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Preface: I taught myself how to use Django a couple of years ago, developed a webapp, handed the keys to my clients, and haven't had to do much with the app since then, nor have I developed with Django since then.

The Problem

A lot of users cannot log in successfully, and this appears to be a persistent problem for those it affects. However, I cannot for the life of me figure out what these users have in common. They use different operating systems, different browsers, access the site at different times of day/week/month. It's a reliable failure that doesn't seem to follow a pattern at all.


The webapp is running on Windows, Django 1.0, and uses MySQL as the database. Sessions are stored to the database.

Eliminating Possible Causes

It's not a "wrong username/password" problem, unfortunately. That would be easy. No, the thousands of users of this webapp use the same username and password. (Not my preference or choice!) Furthermore, the failure-to-authenticate is not accompanied by a username/password error message.

Now, the site does work for most of the users. So I know that the basic authentication configuration is correct: the MIDDLEWARE_CLASSES and INSTALLED_APPS tuples contain the correct contrib lines. LOGIN_URL, LOGIN_REDIRECT_URL, and LOGOUT_URL are all set correctly. The URL dispatcher works, the views work, etc.

The fact that it is a consistent, ongoing failure for the affected users means that it's not a load problem.

For some affected users, using a different browser will fix the problem. For others it does not. And it's not necessarily a question of peculiar browser configuration, because a lot of the users who tried second browsers did so by downloading/installing a second browser for the first time, presumably using the default configuration. (Note that the users are largely not "power users".)

Reproducing the Error

The hardest part of all of this is that I have never had a failed login on any of my computers or browsers, so it's impossibly difficult to tackle the debugging process.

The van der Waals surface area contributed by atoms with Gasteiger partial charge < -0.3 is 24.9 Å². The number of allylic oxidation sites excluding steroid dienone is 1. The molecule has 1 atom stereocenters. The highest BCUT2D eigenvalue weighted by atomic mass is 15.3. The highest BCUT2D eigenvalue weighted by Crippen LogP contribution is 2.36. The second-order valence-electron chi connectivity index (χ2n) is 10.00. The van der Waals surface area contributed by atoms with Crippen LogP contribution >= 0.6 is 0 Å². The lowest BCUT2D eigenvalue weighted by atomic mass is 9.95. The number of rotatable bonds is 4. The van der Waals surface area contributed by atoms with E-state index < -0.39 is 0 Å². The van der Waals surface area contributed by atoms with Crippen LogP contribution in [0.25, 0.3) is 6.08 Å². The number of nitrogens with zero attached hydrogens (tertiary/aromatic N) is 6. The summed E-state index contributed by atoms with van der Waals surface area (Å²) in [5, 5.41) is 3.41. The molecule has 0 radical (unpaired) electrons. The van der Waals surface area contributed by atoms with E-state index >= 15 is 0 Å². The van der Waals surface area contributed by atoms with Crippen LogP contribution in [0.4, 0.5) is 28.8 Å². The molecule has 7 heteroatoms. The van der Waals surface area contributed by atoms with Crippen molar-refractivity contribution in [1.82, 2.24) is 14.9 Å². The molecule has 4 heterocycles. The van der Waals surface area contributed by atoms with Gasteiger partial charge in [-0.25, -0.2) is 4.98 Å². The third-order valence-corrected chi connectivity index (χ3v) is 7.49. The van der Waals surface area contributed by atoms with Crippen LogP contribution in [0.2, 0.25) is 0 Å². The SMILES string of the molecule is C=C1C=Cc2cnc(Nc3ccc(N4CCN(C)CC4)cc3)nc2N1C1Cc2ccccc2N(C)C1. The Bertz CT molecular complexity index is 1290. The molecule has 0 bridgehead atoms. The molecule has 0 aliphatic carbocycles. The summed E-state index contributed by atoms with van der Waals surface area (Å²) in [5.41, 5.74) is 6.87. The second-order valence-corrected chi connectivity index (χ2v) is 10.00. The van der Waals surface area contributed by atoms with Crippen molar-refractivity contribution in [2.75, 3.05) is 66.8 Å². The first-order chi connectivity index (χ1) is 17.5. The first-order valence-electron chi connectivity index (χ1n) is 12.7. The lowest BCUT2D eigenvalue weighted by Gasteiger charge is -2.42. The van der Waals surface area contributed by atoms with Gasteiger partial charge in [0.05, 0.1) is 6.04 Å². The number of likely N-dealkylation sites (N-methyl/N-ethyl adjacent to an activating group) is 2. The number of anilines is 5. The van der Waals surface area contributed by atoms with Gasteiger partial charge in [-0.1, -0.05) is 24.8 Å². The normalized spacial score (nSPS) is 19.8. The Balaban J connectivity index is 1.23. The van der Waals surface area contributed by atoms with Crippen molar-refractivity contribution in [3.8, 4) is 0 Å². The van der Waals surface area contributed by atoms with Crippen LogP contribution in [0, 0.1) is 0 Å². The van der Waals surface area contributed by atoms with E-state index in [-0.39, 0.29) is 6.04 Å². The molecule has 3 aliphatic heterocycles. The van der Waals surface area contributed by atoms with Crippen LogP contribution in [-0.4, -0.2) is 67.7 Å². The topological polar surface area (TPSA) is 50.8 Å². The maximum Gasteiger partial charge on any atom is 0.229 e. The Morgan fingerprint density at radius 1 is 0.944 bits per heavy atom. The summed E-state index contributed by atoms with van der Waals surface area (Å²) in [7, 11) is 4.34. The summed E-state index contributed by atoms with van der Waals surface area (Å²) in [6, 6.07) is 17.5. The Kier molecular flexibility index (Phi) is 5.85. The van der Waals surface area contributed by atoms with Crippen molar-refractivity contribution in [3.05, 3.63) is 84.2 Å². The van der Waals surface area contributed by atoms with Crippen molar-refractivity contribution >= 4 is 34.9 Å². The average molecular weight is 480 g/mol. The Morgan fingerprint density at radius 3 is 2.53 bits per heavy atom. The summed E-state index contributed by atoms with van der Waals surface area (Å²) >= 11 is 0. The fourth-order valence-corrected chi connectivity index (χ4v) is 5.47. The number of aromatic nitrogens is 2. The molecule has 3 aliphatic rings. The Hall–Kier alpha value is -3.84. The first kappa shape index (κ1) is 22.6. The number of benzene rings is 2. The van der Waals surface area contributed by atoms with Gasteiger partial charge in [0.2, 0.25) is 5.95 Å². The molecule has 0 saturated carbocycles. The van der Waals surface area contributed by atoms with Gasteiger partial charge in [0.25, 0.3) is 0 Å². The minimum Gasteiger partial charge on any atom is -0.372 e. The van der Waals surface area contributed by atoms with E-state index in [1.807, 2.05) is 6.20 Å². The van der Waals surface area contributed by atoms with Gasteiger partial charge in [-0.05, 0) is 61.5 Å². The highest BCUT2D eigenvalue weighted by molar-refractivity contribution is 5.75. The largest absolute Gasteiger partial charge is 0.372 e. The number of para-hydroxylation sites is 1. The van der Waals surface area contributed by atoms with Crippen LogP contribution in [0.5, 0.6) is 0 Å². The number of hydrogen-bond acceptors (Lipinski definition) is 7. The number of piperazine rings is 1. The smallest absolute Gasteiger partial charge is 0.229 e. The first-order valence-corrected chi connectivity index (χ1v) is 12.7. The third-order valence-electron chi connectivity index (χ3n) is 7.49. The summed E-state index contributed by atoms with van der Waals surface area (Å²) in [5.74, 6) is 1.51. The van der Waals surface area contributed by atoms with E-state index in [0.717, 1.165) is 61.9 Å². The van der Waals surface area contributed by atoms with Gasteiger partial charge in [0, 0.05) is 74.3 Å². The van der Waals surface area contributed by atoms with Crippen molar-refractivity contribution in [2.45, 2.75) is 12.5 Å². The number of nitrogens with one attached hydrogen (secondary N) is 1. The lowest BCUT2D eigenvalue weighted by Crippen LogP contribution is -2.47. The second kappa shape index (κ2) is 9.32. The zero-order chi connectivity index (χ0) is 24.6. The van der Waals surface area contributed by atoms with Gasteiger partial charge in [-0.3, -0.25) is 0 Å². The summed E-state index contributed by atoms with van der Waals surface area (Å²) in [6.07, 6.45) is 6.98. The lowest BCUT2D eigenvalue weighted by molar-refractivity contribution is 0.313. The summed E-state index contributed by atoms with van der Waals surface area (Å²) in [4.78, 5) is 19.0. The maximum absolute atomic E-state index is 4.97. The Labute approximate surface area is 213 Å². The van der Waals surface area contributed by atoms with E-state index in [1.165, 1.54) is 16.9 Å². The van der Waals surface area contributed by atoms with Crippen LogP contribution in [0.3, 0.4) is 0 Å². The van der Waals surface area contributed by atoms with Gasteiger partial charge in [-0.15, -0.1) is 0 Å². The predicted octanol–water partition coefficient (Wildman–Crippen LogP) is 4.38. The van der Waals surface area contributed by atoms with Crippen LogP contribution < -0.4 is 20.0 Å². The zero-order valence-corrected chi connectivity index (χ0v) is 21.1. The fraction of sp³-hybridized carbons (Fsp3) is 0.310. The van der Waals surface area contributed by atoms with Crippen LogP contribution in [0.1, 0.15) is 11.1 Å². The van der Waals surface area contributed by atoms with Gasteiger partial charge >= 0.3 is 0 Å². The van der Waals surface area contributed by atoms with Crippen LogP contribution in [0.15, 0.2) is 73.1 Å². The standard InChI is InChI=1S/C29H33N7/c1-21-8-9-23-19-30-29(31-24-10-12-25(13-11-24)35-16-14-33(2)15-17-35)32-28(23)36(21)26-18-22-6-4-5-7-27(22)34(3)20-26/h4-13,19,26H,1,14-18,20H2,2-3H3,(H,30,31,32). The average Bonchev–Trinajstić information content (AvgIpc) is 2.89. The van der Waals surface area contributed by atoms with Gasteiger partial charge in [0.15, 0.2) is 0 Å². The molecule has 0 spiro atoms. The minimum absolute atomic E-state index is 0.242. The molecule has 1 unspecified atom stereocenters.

The problem is reproducible, though. The primary client's computer, when she is logged in to it and using IE 7 or 8, fails to log in, with the expected behaviour. The hitch: it is not reproducible when I am logged in to the same computer, regardless of the browser I use.

Why I'm Asking Here

I do most of my development in PHP/MySQL. When I'm looking for login problems I look for problems in the username/password, cookies, server-side sessions, browsers, etc. I write debugging code to dump the server/cookie variables to the screen, etc.

Unfortunately I don't know how to debug Django middleware. I don't even know what type of problem this could possibly be.


I have been wracking my brain for days. Several months ago I went through the same thing, also for days, before it was deemed a lower priority than some other projects I had. But now it's back.

I cannot for the life of me see a pattern. I'm hoping some of you have some suggestions!


Here's some of the relevant code, by request.

in settings.py


LOGIN_URL = '/login/'
LOGOUT_URL = '/logout/'

in urls.py

(r'^login/', 'django.contrib.auth.views.login', {'template_name': 'login.html'}),  
(r'^logout/', 'django.contrib.auth.views.logout', {'template_name': 'logout.html'}),